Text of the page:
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The Student News Site of Stony Brook University

The Statesman


Journalism professor discusses digital innovation during COVID-19 at virtual “My Life As” lecture

Professor Sree Sreenivasan, the School of Journalism’s Marshall R. Loeb Visiting Professor of Digital Innovation. Sreenivasan kicked off the first virtual “My Life As” speaker series on Sept. 16.  RABIA GURSOY/STATESMAN FILE

Professor Sree Sreenivasan kicked off the School of Journalism’s Fall 2020 virtual “My Life As” Speaker Series with the first ever Marshall R. Loeb lecture, “What Comes Next? Lessons on Digital Innovation Six Months into the Pandemic” on Sept. 16.  

This lecture and visiting professorship in digital innovation and audience engagement was made possible thanks to the support and sponsorship of Marshall Loeb’s children, Michael and Margaret Loeb. Sreenivasan spoke about our evolving digital world to several Stony Brook faculty, students and alumni who tuned in to the event, which was live streamed on YouTube, Facebook and Twitter. People attended the stream from places all over the world, including Vienna and Hong Kong.

While the original Marie Colvin lecture series features journalists who have reported internationally, the Marshall R. Loeb lecture is in partnership with Loeb Enterprises.Stony Brook University President Maurie McInnis welcomed viewers and discussed how Stony Brook’s School of Journalism is dedicated to “pushing beyond the status quo” to better understand the complexities of the world.

“This incredible gift from Margaret and Michael Loeb will further enable the School of Journalism to realize its goals of promoting groundbreaking news, communication with integrity, and innovation in the world of journalism,” McInnis said.

Sreenivasan is currently the School of Journalism’s Marshall R. Loeb Visiting Professor of Digital Innovation, former Chief Digital Officer of New York City and an expert on social media and technology. Since March, Sreenivasan has hosted a live streamed daily show on YouTube called “Sree’s Daily, Global Show,” where he discusses health, economy and race with various newsmakers, including experts who talked about COVID-19. 

The beginning portion of the event paid tribute to Marshall R. Loeb, an influential business journalist who worked as a managing editor for both Fortune and Money Magazine. As described by Sreenivasan, Marshall Loeb was “one of the most influential magazine editors in the industry.” 

Michael Loeb spoke of his father and his impact on the journalism world during an interview with Sreenivasan during the lecture. “My dad was ahead of his time when it came to being a journalist,” he said. “He loved his craft and he loved informing people.”

Throughout his lecture, Sreenivasan discussed the wisdom he has gained during the pandemic about both Stony Brook University and journalism. Some of the lessons he shared were about how online platforms have shifted the media landscape, including how the element of time has changed.

“Time has slowed down dramatically and expanded dramatically,” he said. “I like to say 15 minutes in an online conversation feels like 25 or 30 minutes.”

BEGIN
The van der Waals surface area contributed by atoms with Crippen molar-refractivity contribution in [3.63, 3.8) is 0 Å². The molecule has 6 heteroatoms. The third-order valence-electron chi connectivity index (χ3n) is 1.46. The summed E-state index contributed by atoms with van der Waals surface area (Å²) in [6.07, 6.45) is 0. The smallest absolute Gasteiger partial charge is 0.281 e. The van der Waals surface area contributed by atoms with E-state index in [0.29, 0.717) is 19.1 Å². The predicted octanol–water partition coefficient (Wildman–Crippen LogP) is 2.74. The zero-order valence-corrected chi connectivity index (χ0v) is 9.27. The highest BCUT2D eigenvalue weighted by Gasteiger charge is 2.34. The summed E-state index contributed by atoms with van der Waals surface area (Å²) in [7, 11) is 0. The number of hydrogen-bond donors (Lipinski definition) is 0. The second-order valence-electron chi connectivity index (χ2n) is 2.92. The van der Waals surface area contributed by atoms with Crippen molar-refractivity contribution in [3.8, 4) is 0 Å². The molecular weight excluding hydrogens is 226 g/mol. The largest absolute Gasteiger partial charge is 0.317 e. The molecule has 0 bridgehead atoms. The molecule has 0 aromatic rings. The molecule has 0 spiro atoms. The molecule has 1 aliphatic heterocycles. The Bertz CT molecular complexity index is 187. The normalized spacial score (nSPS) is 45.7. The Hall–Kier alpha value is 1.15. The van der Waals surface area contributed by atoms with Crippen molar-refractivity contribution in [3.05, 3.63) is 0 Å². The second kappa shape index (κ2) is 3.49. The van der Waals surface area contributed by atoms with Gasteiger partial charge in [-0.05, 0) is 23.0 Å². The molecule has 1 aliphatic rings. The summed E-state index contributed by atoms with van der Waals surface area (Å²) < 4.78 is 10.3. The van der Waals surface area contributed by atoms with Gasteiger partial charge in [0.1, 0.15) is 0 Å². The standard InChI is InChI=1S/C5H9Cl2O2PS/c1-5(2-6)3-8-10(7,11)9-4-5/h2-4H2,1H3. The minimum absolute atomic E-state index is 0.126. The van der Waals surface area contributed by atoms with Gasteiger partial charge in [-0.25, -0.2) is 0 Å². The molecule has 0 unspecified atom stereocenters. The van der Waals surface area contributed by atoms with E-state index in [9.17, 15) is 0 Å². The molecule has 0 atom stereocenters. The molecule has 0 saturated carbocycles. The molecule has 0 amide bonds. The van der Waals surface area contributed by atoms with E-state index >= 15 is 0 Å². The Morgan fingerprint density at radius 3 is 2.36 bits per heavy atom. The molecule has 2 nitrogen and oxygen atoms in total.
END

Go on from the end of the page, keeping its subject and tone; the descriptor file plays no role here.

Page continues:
With this information in mind, he advised the audience to keep things tight and simple to ensure you keep the attention of others.

Sreenivasan also talked about how everything and nothing has changed, explaining that while so many aspects of our lives have changed, we also learned we are set in our ways.

Another lesson Sreenivasan reviewed was about innovation. He displayed a slide which featured different Bitmojis, or customized cartoon versions of people, in order to show how companies have been using modernization to become active and to participate in recent events. The Bitmojis have been used to bring awareness to certain social issues, such as promoting people to wear their masks and socially distance in the midst of the coronavirus pandemic.

Sreenivasan stressed that he has seen both people and organizations be resistant to the changing digital landscape — and suffer because of it. He said that people need to innovate, otherwise they will not be ready when the next unpredicted change in society occurs, and consequently will fall behind with the times.

Sreenivasan discussed how social media, a huge aspect of digital innovation and a great way to connect with one another, is also “killing us” through the circulation of misinformation.

“The amount of disinformation that is being spread everyday is painful to watch,” he said.

Sreenivasan reflected on how the presentation went and was thankful for the responses both in real-time and during playback.

“It gave me an opportunity to share lessons from in-depth interviews with more than 350 experts in various subjects this summer,” Sreenivasan said in an interview with The Statesman.

Stony Brook University students found his lecture motivating and eye-opening.

Sarah Beckford, a junior journalism major, thought that the lecture was refreshing and found his quote, “Your life is not your bio”, most interesting.

“I find it so inspiring how he was able to adapt and create really meaningful, educational content through his shows and bring people together through his social platforms,” she said. 

Jamaira Saraguard, a junior journalism major, found the professor’s lessons to be captivating.

“Sreenivasan’s lessons have brought a great awakening in how the digital world is helping and hurting us at the same time,” she said. “I never thought about how the pandemic has impacted digital innovation on such a large scale.”

According to the University, the next “My Life As” lecture will be hosted virtually by Michael D’Antonio, a CNN commentator and presidential biographer, on Oct. 21.

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